The biggest question for me was still, would I need to stop somewhere for a few hours.I had Great Falls coming up, but really beyond that there wasn't going to be any opportunities to grab a room, so I would need to decide soon if I could go the distance to the finish, or if I would need to stop.

The Browning Teepee bonus was easy and a quick find, andI was familiar with the Cut Bank Penguin after reading about it in reports from the 07 IBR.

By this time I had decided to skip the hotel, I had done 24 hours plus on many occasions and could tell fatigue was not going to be an issue.

I had trouble finding the World Greatest Girls monument in the dark and then getting a decent picture.

I'd stayed only a few blocks from the Kid Russell and Monty statue in Great Falls, but never had seen it until that night.

The second bonus in Great Falls was also decent points for a pretty cool Lewis and Clark statue.

Since I'd decided to forgo my planned 4 hour rest I found I was now looking for bonii to add to my route. Prior to heading south for the Greatest Girls statue, I stopped for gas in Shelby and had a quick look on the GPS about adding Havre. I decided against it as it would have added about 250 miles to my route. I should have looked closer because I could have easily added the Shep bonuses in Fort Benton which would have only added a 100 miles to the route. In the end it wouldn't have mattered as it wouldn't have changed my finishing result.

My last route bonus was the Kings Hill Byway, which I enjoyed so much I decided to ride again on my way back home.

I ended up backtracking a few blocks in White Sulphur Springs for the Castle bonus. I actually thought the Rallymasters might have been trying to trick us up with this one as there had been a fair amount of discussion about collecting the 3 route bonuses in order before collecting another bonus. I don't think it mattered as others got the castle in the midst of their Kings Hill route, but it was only a half mile or so and I didn't want to risk losing points.

Backtracking also gave one of the "relaxed" class riders a chance to head south in front of me. We had met at the Ft. Logan sign and separated when I went back for the castle. Unfortunately in the time I went back, he ended up hitting a small deer. Good think it was just a fawn and he managed to keep the bike upright and the impact didn't hurt himself or the bike. I ended up following him for 15 or 20 miles until he was certain the bike was no worse for wear.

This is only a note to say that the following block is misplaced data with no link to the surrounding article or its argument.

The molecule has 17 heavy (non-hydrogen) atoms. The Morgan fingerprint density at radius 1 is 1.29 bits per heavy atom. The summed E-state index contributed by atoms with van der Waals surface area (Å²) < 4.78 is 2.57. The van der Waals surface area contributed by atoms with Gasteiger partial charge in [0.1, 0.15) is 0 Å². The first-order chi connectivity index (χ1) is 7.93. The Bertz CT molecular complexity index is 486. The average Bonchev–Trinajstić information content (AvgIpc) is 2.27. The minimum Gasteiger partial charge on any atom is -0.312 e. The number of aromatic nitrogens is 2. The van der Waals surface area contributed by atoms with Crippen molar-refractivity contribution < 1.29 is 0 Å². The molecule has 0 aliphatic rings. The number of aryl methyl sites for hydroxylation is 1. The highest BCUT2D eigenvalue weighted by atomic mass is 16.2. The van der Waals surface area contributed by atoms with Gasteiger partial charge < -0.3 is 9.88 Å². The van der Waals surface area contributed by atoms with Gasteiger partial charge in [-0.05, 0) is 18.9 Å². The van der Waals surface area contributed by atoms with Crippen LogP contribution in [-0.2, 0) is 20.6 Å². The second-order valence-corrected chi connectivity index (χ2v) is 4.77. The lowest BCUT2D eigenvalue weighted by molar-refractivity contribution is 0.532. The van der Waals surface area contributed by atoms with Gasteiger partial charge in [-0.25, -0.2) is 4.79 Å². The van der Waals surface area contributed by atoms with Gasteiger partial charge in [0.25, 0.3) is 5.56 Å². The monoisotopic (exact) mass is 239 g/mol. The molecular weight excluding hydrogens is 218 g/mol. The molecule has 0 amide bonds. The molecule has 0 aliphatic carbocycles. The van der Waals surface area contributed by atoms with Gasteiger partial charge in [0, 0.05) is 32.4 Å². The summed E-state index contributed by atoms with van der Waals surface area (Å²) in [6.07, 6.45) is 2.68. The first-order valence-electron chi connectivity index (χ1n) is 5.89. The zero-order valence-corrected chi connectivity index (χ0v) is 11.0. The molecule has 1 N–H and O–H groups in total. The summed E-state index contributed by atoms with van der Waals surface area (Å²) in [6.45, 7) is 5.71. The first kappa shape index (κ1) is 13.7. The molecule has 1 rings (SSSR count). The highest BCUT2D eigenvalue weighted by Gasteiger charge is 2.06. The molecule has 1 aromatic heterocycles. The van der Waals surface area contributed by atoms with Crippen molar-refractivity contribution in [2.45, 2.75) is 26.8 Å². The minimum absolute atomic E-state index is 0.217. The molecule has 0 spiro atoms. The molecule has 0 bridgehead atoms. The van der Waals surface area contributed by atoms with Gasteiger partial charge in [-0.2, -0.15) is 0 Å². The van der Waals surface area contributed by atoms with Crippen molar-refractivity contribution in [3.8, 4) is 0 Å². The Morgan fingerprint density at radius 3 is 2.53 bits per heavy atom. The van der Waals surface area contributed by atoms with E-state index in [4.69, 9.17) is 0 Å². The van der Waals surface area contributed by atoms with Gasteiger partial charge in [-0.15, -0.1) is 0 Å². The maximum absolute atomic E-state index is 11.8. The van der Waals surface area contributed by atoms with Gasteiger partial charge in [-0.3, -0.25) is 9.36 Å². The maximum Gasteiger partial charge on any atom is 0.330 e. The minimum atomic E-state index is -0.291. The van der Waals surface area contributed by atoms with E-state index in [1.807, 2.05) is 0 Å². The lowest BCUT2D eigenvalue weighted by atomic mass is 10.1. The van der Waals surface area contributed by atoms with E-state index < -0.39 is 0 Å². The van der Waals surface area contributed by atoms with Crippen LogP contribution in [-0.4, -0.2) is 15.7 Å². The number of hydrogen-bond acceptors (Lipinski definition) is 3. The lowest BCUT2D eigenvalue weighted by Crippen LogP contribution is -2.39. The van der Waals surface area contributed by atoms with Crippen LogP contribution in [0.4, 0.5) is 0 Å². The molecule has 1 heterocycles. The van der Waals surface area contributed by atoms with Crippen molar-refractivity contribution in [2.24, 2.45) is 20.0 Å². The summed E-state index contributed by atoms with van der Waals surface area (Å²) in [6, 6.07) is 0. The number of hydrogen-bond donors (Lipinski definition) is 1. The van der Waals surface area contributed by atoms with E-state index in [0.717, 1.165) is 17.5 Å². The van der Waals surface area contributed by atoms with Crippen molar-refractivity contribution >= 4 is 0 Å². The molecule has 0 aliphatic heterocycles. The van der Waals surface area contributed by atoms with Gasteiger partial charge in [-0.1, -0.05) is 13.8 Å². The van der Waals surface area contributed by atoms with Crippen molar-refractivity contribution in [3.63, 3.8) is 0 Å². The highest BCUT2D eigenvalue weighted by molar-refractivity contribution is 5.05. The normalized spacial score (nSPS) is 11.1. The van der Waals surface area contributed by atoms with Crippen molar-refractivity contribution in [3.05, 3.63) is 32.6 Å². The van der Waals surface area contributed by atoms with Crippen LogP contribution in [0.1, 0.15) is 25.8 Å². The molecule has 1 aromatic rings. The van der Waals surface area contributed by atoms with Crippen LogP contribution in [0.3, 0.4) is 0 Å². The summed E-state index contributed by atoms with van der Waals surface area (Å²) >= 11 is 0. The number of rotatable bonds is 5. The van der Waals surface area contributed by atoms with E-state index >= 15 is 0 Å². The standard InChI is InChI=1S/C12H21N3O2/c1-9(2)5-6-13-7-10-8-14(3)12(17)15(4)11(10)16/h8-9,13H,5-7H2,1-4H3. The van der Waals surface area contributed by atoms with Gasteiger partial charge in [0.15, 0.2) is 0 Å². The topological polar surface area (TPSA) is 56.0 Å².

My original plan was now out the window as I had only one bonus left and that was the low point "Elk" in Bozeman. Instead I continued south to Livingston and the Sacajawea bonus. I grabbed that around 6:30am and stopped for a quick McDonalds breakfast.

My only options here were to grab the single bonus in Bozeman or risk heading into Yellowstone park for a pair of bonuses, plus another outside the park gates in West Yellowstone. As it was I probably could have added Old Faithful, actually that was one bonus that really surprised me. Prior to the rally I was convinced that there would have been big points for grabbing a shot of Old Faithful while erupting. As it was the points were really low and I think only rider grabbed those points.

Yes those really are two different signs, it took a while at scoring to sort that one out but I got the points for both.

I grabbed the Grizzly and Wolf Discovery Center around 9am and took a leisurely drive back to Big Sky.

If my memory serves me right I stopped the clock around 10am, so it wasn't very good time management. But overall I was confident I had run a good rally and there was nothing big enough points wise that made me feel it was worth risking the whole rally at that point.

I ended up being scored by Dick Peak, another IBR rider I'd gotten a chance to spend a little time with at the Ontario finish. Dick and I had a funny exchange as I sat down to score. "How many miles did you end up doing?" asked Dick. "Around 1575" I replied. Dick just shook his head. Now remember he was one of 3 riders who went for Alaska on Leg 1 of this year's IBR, I wasn't sure why Dick was shaking his head. 1300 were needed to be a finisher, so I figured 1575 wasn't bad.

"I know I can do those miles" he said, "it's just when you sit here at scoring that sounds like a long way." It was a nice confirmation of the satisfaction I felt for my rally. We tallied up the points and Dick smiled, "That's a ton of points." And with that my rally was done, all that was left was to watch the other riders come in and grab a nap.

I was hoping it was going to be enough to crack the top 10, but by the time they called the 4th place rider they still hadn't called my name. I'd managed to take advantage of my knowledge of a good part of the route, pushed my limits again and was thrilled to head home with 3rd place.

Once again a big thank you to all the rally staff, a job well done.

Rod Schween
IBA #418
Lethbridge, Ab
November, 2011